Greenpeace calls for action to protect Pacific tuna stocks
Greenpeace calls for urgent action, saying Pacific tuna stocks are continuing to fall at an alarming rate and existing protection measures are failing.
Greenpeace is calling for urgent action, saying Pacific tuna stocks are continuing to fall at an alarming rate and existing protection measures are failing.
The conservation group's call is sparked by the findings of a ten-day meeting of the Scientific Committee of the Western and Central Pacific Fisheries Commission, otherwise known as the Tuna Commission, in Micronesia.
Amelia Langford reports:
Greenpeace says the commission has found Pacific bluefin is now down to just four percent of its original stock size and other tuna stock are also at risk. A spokesperson, Karli Thomas, says something needs to change and fast.
KARLI THOMAS: We need to see urgent action by Pacific Island countries and other countries that are involved in this fishery to bring down the catchrates of these stocks and allow them to recover. Because if that is done everyone is going to be better off in the long run. We are going to have healthy tuna stock and a healthier Pacific Ocean.
Karli Thomas says there are too many industrial fishing fleets in the region that are using unsustainable fishing methods. She also says members of the Tuna Commission made a commitment in 2008 to reduce overfishing, especially bigeye tuna.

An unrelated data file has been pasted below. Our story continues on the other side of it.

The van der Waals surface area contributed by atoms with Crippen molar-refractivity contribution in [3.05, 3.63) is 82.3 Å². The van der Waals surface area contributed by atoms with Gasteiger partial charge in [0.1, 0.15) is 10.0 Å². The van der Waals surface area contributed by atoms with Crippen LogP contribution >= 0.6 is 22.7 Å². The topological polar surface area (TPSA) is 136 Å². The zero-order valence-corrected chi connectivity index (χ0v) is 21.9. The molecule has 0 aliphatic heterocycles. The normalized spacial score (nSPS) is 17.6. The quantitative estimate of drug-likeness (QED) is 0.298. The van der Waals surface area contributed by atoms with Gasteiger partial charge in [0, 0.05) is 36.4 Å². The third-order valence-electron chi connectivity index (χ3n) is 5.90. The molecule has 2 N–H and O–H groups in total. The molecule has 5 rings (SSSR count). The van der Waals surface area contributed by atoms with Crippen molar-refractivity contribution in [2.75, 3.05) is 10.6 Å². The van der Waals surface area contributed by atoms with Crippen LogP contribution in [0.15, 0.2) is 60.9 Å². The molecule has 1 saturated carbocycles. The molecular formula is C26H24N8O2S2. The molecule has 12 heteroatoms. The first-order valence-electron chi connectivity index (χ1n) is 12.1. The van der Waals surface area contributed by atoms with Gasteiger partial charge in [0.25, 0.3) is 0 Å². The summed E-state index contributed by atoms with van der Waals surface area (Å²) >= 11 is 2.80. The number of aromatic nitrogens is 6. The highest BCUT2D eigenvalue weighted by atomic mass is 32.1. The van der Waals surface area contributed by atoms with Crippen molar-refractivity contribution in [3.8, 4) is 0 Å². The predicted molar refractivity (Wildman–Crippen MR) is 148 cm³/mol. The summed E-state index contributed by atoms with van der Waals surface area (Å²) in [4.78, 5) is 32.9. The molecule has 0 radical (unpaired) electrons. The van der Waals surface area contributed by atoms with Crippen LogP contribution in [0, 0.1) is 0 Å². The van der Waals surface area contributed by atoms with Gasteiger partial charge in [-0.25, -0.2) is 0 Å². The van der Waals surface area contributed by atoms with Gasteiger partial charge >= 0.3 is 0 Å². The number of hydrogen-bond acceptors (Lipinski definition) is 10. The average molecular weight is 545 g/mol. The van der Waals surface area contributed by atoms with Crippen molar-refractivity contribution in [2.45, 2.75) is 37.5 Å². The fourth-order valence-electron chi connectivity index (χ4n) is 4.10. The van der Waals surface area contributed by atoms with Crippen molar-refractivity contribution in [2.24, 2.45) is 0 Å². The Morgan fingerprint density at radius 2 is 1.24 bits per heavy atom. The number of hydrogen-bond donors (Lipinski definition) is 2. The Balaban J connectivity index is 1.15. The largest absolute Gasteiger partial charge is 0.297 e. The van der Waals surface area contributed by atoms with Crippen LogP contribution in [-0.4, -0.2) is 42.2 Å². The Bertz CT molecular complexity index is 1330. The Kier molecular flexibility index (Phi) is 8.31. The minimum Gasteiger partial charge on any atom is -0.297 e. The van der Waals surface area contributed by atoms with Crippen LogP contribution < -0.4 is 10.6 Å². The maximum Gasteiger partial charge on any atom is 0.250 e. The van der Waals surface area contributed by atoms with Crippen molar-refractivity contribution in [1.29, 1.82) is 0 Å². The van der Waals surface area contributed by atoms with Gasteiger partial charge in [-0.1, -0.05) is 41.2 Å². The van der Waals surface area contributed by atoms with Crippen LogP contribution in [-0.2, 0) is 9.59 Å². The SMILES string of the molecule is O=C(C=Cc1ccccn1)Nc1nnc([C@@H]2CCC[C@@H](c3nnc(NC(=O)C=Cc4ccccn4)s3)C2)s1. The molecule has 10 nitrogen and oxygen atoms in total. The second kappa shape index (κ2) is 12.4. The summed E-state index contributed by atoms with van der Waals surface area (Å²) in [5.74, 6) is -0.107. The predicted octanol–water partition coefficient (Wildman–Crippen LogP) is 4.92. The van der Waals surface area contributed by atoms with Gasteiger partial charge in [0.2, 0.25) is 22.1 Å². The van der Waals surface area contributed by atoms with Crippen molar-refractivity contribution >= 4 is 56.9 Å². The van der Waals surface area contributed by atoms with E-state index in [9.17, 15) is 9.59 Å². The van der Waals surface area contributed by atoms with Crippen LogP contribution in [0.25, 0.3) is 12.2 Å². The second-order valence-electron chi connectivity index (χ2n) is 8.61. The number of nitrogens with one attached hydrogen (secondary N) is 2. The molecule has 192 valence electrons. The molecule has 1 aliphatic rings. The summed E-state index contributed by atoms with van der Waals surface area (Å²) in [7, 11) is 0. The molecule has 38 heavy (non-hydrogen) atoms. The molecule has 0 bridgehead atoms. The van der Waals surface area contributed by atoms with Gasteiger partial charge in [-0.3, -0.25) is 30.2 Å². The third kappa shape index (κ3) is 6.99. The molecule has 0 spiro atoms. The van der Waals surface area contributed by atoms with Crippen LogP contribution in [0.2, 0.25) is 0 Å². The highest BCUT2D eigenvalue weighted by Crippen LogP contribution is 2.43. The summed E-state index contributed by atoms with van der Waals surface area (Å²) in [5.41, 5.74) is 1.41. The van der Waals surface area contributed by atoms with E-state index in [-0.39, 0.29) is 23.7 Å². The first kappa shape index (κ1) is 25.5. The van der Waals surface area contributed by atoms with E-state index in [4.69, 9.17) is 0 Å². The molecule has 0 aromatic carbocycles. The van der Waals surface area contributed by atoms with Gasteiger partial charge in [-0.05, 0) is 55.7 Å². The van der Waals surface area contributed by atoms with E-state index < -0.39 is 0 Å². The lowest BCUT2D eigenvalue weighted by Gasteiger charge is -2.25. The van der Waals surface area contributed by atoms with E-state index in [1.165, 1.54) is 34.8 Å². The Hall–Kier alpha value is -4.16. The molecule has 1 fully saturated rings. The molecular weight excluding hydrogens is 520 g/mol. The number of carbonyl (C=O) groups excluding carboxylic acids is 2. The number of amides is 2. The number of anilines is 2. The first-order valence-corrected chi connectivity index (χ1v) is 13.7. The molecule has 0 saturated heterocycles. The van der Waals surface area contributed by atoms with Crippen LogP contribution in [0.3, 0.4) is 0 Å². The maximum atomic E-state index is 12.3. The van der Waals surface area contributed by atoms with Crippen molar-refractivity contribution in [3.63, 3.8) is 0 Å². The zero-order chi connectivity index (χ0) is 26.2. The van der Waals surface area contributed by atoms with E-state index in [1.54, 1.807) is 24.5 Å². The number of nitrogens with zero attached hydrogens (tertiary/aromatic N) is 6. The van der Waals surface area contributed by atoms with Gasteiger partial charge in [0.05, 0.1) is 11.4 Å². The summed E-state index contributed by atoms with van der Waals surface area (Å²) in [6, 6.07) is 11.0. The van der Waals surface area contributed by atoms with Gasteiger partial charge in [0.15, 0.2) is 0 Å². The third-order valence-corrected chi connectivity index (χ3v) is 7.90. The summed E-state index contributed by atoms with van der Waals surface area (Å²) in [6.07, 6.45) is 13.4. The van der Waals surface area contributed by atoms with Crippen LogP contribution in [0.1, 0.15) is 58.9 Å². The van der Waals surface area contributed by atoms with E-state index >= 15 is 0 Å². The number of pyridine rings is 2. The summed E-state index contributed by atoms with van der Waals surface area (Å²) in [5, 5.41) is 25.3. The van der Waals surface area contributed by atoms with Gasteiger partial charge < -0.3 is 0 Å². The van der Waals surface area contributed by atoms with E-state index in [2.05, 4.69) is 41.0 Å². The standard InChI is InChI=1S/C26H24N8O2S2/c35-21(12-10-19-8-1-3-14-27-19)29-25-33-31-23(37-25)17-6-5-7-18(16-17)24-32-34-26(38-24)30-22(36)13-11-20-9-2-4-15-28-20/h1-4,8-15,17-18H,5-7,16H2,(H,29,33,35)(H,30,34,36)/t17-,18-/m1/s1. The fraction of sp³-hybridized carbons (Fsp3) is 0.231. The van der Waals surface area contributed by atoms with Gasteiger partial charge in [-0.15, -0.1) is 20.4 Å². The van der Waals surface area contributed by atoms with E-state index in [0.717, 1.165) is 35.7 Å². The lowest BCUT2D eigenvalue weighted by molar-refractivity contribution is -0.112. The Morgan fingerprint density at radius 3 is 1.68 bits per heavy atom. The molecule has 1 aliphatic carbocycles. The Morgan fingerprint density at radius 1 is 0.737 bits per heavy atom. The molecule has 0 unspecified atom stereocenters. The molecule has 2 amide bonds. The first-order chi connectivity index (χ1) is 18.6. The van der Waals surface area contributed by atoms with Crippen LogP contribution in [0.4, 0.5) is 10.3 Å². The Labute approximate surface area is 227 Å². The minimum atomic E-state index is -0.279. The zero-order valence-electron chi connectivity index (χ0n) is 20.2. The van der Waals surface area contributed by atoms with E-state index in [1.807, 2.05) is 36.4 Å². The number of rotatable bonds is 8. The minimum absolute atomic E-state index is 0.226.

KARLI THOMAS: One the background of having made those commitments, countries have gone ahead and added new fishing vessels, increased the capacity of their fishing vessels, and rather than seeing the decline that needed to happen we have actually seen much greater fishing effort.
But the Pacific Islands Forum Fisheries Agency says Greenpeace is being reactionary. Its acting director for fisheries management, Ian Freeman, says most tuna stocks are not at threat in the Pacific. But he says there is no doubt that the fall of bluefin tuna to under five percent is a worry.
IAN FREEMAN: While that is a significant concern, there are managment arrangements in place or being developed that are preventing the other tuna stocks from going anywhere near that level at the moment.
But a fish exporter in Fiji, Graham Southwick, says the prospects for a healthy tuna industry are extremely bleak. Mr Southwick, who is the managing director of Fiji Fish Marketing Group, says foreign fleets, particularly Chinese fleets, are responsible for the overfishing.
GRAHAM SOUTHWICK: The Pacific Islands are now very, very dependent on Chinese support and influence so I can't see that any Pacific Island is even going to attempt to stop the Chinese boats coming in.
Graham Southwick also says fishing subsidies for foreign fleets are taking a toll on the local fishing industry.
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